First Reformed: Will God Forgive Us?

The following movie review is born out of a long email exchange I had with Jarrod, a friend I met through this blog. It was through the long emails that we sent back and fourth that I came to see just how profound a film this is. I have tried in this blog post, to … Continue reading First Reformed: Will God Forgive Us?

A Theology of Weakness

Introduction: Herod or God the Baby? In my last piece, I contrasted the powerless way of God the baby, with the satanic way of Herod the King. For those with the eyes and ears to see, my piece was filled with allusions to the failures of the Church. Indeed, this dichotomy of power versus weakness, … Continue reading A Theology of Weakness

Faith and Truth

There is an oft quoted line from Jacques Derrida, “There is nothing outside of the text.” By this he doesn’t mean that there is no real world, but rather, that all we can ever do is interpret. We can never get beyond interpretation to the pure realm of unmediated experience: to see is to interpret. … Continue reading Faith and Truth

Faith and Uncertainty

There is a line from Nietzsche that should give every thoughtful Christian pause: “Faith is not wanting to know what is true.” This is a more profound articulation of what has been heard from other quarters, that faith is a ‘crutch’ for the weak (this might be Nietzsche as well), wish fulfilment, or “believing what … Continue reading Faith and Uncertainty

What the New Atheists and the Christian Apologists Miss about Jordan Peterson

One question I have been grappling with for a few months now is this: What is it about Jordan Peterson that subverts the approach of both the new atheists and the evangelical apologists? I have noticed that there is a pattern of thinking or, as I like to put it a “mode of being” that … Continue reading What the New Atheists and the Christian Apologists Miss about Jordan Peterson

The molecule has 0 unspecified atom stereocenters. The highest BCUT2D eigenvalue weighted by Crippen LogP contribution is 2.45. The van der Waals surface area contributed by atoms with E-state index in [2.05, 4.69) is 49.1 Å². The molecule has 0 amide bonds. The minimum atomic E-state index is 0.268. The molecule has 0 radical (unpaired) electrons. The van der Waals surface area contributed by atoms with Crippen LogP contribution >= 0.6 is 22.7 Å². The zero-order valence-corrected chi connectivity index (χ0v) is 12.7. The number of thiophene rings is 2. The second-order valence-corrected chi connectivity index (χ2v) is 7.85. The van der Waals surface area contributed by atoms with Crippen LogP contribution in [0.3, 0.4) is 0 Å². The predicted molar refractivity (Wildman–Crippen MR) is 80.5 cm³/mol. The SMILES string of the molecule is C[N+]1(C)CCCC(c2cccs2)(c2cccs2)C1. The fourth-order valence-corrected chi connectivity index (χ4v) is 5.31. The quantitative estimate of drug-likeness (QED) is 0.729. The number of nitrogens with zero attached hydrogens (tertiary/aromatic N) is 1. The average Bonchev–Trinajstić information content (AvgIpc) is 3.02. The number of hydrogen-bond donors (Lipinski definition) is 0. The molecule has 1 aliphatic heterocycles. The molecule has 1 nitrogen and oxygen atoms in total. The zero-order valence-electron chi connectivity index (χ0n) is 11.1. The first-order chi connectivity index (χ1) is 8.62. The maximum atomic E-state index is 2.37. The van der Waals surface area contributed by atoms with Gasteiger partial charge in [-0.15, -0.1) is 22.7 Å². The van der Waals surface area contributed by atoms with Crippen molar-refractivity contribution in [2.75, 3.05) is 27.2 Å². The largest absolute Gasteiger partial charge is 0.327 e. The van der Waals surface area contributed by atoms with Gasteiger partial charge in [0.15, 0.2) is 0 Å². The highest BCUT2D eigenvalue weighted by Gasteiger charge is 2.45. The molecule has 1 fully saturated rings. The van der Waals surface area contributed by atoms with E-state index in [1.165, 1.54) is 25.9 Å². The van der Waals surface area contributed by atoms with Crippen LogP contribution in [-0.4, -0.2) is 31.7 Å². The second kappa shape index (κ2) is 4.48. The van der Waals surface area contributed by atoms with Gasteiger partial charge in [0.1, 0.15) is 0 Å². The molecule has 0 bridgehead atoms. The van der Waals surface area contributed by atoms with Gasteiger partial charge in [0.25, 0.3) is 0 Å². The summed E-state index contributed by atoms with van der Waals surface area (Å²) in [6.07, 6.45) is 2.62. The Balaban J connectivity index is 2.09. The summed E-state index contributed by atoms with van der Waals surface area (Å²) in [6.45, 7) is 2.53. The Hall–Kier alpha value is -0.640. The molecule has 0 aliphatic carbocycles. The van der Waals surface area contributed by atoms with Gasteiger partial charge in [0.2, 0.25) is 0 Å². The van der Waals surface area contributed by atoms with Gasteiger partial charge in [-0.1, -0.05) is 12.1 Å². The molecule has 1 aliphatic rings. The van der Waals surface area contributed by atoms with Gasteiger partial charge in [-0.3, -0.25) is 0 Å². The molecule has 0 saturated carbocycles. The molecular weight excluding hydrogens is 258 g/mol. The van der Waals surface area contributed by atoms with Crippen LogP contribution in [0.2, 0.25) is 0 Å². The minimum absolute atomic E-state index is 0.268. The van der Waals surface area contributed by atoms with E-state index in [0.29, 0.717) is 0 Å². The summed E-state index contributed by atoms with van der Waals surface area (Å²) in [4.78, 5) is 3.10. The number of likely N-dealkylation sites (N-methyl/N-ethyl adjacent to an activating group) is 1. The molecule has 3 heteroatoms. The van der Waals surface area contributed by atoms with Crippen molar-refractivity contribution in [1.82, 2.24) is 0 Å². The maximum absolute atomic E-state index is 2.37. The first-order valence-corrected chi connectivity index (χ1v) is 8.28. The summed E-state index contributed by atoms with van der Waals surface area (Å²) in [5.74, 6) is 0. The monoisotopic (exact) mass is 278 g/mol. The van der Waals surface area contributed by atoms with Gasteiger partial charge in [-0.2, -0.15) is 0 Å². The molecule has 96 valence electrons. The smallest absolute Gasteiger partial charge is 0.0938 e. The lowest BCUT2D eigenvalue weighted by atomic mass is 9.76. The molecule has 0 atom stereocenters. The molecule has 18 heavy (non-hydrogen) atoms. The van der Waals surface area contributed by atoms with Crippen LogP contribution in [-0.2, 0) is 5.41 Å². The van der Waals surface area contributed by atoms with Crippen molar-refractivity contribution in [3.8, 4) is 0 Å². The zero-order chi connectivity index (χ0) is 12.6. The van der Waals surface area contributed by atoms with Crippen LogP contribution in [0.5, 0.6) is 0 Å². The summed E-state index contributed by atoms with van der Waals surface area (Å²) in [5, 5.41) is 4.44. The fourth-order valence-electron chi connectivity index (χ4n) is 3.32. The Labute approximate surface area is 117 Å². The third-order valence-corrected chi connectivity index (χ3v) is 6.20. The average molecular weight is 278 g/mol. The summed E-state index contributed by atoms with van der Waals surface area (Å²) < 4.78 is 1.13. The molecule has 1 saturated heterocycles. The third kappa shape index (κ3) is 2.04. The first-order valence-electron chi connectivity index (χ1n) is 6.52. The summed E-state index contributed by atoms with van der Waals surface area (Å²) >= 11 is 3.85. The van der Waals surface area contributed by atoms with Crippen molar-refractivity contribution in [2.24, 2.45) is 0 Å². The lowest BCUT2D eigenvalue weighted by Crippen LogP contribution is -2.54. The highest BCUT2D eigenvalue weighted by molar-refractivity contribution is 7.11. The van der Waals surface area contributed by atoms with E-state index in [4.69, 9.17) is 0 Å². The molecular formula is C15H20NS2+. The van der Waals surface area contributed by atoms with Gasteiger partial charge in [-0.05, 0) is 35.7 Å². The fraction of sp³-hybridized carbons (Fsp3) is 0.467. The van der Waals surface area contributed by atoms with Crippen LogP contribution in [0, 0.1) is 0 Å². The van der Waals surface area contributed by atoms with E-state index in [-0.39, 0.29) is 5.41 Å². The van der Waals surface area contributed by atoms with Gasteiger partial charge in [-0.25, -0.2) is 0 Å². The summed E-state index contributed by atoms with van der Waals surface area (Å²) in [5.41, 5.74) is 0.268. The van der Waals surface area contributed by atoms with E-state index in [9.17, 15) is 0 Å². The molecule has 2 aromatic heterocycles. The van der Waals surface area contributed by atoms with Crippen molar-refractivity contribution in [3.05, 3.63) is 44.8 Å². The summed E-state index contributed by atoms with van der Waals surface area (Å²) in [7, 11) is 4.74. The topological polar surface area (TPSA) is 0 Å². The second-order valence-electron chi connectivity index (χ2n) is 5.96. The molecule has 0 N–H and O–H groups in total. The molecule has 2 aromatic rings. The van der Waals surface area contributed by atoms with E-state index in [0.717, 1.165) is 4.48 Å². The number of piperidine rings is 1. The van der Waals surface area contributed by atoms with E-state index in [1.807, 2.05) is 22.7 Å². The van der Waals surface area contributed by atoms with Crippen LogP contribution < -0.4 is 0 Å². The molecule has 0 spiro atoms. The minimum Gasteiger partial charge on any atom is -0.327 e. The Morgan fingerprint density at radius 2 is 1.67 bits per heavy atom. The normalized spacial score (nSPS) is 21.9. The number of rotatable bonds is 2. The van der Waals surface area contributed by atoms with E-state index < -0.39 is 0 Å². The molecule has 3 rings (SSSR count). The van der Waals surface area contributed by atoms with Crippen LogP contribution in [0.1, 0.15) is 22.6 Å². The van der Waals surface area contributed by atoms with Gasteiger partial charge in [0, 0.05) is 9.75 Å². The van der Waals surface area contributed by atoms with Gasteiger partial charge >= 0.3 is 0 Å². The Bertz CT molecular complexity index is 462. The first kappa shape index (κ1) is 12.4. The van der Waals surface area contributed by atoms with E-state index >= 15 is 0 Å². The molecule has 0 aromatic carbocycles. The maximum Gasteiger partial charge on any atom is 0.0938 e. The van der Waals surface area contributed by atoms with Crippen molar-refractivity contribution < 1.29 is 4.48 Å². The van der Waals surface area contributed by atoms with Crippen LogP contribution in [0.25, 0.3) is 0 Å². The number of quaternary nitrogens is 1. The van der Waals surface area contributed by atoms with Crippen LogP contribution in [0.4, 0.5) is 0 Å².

Postmodernism as God’s Judgement on Christendom

“Christendom has done away with Christianity, without being quite aware of it,” Kierkegaard wrote in 1850, “the consequence is that if anything is to be done, one must again try to introduce Christianity into Christendom.” This notion of “introducing Christianity into Christendom” is near the heart of Kierkegaard’s project. It helps explain Kierkegaard’s curious method … Continue reading Postmodernism as God’s Judgement on Christendom

The Meaning Crisis, The God-man and Communal Living

Walker Pearcy’s novel, The Moviegoer is a story of the modern condition. The main character, Binx Bolings feels “sunk in everydayness,” battles malaise, and searches for God knows what. Binx describes feeling like an “anyone” who is “anywhere.” He, like many in the modern age, experiences a sense of being uprooted, abstracted out of existence, … Continue reading The Meaning Crisis, The God-man and Communal Living

Fideistic Morality: Responding to Adam Friended and Esther O’Reilly

Esther O'Reilly and Adam Friended recently had a conversation on evolution and morality which sparked some conversation within my online circles. After reading Paul Vanderklay's response to the conversation, on his blog, I thought I would add my own thoughts the conversation.  I believe there are four stages of morality, the greater your conception of … Continue reading Fideistic Morality: Responding to Adam Friended and Esther O’Reilly

Jordan Peterson the Postmodernist

Disclaimer: I am no philosopher, I am just a layperson trying to figure stuff out, so the definitions of words I'm using here, might not be the most precise. I don't get Jordan Peterson's frustration with the Postmodernists, he has very much been influenced by Postmodernism. Peterson is no Modernist, and in some respects he's … Continue reading Jordan Peterson the Postmodernist

Kierkegaard critiques the Objective Approach

Prelude “Away from Speculation! Back to Christianity!” Kierkegaard writes. This short statement encapsulates one of the central themes of Kierkegaard’s thought: (the parts I’ve read anyhow) that Christianity is to be approached subjectively, not objectively. The objective approach, is, to Kierkegaard, the dispassionate pursuit of WHAT is true. The individuals personal feelings and passions are … Continue reading Kierkegaard critiques the Objective Approach